E-1 Championship – Opposition View: China Preview

As the women have just wrapped up their game against a difficult Japanese side on home soil at the E-1 Championship, the men begin their quest for two straight tournament victories against a Chinese side who beat a full-strength Korea earlier in March. For more information on the Chinese, we asked good friend Jamie McIlroy some questions on their squad and prospects. Follow Jamie’s work at wildeastfootball.org, the go-to site for Chinese football news and analysis.

China have missed out on the World Cup again, briefly what was the reaction/is the current mood surrounding soccer in the country and this national team specifically? Is there any hype?

I wouldn’t say there’s a great deal of hype, per se, but ther was certainly a sense in the latter phases of World Cup qualification that the national team was really improving under Lippi. They followed up the 1-0 win over South Korea last March with a narrow defeat in Iran, an unfortunate draw with Syria and wins against Uzbekistan and Qatar. I think there was a strong element of frustration that they hadn’t hired Lippi sooner as results and performances greatly improved under him and, with South Korea and Uzbekistan struggling for consistency, China might have had a genuine shot at getting through if they hadn’t had Gao Hongbo in charge for the first four games of qualification.

That being said, a 2-0 defeat to Serbia and 4-0 hammering by Colombia in the last round of friendlies brought more optimistic supporters back down to earth. Although the performances in those games weren’t actually too bad, it showed where China realistically are in the international pecking order.

How is Marcelo Lippi treating the competition? Experimentation? Full strength? A mix of both?

It’s largely an experimental squad with a few veterans in there to balance things out. Only five outfield players have more than 20 caps and three of those – Yu Dabao, Wu Xi and Zhao Xuri – have made limited international appearances over the last season because they’ve either been injured or, in the case of Zhao Xuri, only recently returned to the international fold after a rediscvery of form.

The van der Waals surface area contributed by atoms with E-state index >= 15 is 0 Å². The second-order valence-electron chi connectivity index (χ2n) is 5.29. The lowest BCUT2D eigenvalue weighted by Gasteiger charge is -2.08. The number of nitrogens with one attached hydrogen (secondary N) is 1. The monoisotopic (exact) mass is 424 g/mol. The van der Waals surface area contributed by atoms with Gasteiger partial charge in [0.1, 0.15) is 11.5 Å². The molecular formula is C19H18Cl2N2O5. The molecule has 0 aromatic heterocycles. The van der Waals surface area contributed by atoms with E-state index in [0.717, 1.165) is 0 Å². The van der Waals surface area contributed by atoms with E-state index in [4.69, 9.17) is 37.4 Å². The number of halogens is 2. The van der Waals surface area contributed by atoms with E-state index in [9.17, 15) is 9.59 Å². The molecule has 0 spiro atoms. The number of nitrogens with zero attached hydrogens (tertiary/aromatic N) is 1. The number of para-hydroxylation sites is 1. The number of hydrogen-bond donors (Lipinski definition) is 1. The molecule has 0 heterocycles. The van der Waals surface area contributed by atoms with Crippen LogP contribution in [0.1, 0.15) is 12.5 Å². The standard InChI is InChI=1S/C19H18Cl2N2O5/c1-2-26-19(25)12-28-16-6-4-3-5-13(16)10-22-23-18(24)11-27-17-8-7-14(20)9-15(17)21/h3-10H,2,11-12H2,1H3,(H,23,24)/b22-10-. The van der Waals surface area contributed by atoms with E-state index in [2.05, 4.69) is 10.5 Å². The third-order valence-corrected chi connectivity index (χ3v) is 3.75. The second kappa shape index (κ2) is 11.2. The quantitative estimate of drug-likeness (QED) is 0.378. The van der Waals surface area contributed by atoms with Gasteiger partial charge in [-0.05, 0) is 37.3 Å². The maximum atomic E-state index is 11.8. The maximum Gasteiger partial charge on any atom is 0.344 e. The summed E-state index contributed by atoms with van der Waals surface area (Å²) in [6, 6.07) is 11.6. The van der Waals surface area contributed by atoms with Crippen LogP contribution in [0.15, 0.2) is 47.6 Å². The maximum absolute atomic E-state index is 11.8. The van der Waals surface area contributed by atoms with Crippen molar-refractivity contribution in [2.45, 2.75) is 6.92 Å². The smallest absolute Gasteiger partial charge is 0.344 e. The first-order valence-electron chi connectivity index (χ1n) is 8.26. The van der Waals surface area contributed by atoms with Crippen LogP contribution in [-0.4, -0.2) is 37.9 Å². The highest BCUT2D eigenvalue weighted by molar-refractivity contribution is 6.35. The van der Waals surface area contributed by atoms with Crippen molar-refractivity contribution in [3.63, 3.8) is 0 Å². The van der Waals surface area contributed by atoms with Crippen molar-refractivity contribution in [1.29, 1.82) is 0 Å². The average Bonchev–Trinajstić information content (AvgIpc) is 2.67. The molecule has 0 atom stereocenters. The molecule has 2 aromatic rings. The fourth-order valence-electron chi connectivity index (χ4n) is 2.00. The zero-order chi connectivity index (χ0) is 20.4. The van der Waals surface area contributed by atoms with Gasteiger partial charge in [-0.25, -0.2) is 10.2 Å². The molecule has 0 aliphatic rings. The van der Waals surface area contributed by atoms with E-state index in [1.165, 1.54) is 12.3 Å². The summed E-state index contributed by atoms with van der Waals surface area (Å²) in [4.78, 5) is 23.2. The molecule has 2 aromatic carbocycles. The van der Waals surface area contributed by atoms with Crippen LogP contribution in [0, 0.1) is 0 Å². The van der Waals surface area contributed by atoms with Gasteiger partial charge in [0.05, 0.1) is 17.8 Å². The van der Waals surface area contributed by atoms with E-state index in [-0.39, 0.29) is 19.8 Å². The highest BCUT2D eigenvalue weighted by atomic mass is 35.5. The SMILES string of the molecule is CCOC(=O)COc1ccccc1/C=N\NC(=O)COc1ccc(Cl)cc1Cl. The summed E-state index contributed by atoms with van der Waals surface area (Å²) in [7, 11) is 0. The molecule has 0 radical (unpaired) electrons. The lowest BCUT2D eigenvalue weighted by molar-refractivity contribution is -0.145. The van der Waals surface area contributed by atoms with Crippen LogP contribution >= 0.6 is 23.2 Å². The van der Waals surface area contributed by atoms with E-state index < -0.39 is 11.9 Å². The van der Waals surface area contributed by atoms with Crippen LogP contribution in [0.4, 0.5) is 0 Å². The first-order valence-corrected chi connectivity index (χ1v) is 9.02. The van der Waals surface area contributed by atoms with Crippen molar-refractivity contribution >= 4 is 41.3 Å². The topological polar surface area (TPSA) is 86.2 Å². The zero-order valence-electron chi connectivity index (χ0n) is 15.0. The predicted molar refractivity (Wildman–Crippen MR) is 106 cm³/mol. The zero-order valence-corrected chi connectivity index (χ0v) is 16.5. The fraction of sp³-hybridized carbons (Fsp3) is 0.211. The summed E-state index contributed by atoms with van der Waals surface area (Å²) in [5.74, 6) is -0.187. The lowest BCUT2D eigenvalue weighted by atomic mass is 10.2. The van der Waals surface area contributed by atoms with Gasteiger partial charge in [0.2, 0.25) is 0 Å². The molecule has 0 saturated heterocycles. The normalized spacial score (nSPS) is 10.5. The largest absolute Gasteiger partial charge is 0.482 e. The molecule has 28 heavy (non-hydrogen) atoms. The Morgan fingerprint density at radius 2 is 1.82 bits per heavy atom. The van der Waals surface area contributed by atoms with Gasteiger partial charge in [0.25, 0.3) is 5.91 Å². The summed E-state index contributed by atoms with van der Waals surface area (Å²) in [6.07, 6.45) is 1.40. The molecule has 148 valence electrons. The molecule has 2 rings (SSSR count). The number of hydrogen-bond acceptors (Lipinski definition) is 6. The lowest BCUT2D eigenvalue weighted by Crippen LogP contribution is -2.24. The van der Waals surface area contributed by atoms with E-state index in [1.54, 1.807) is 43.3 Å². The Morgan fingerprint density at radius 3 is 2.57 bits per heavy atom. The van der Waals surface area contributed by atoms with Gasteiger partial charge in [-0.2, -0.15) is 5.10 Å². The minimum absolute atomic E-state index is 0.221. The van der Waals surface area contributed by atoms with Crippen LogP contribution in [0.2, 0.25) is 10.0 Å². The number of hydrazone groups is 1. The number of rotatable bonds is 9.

The team is not as young as some would have liked with only six players born in 1995 or later, but that’s more an indication of the lack of quality available in that generation rather than Lippi’s unwillingness to use youngsters. Instead, there’s a big crop of guys aged between 24 and 32 who have very limited international experience.

What player(s) should Korea look out for in the tie, in addition to the usual threats?

Well, you’ll know all about Yu Dabao who scored the winner against South Korea last March and he’s back in the national team set-up after missing much of the second half of the season through injury. With well known names Wu Lei, Gao Lin, Feng Xiaoting and Zheng Zhi all absent, there aren’t too many players expected to make an impact, but there are a few who could use this competition to make a mark.

Uncapped 22-year-old attacker Wei Shihao had some spectacular moments for Shanghai SIPG this season and expectations would undoubtedly go into overdrive if he could replicate that on an international level. Guangzhou Evergrande winger Zheng Long has struggled for game time this season, but could make a big impact if he can recapture his 2016 club form, while I’ve been impressed by 29-year-old Hebei CFFC midfielder Yin Hongbo over the last few seasons and hope he can use this tournament as a springboard to solidify his place in the national team set up for the next couple of years.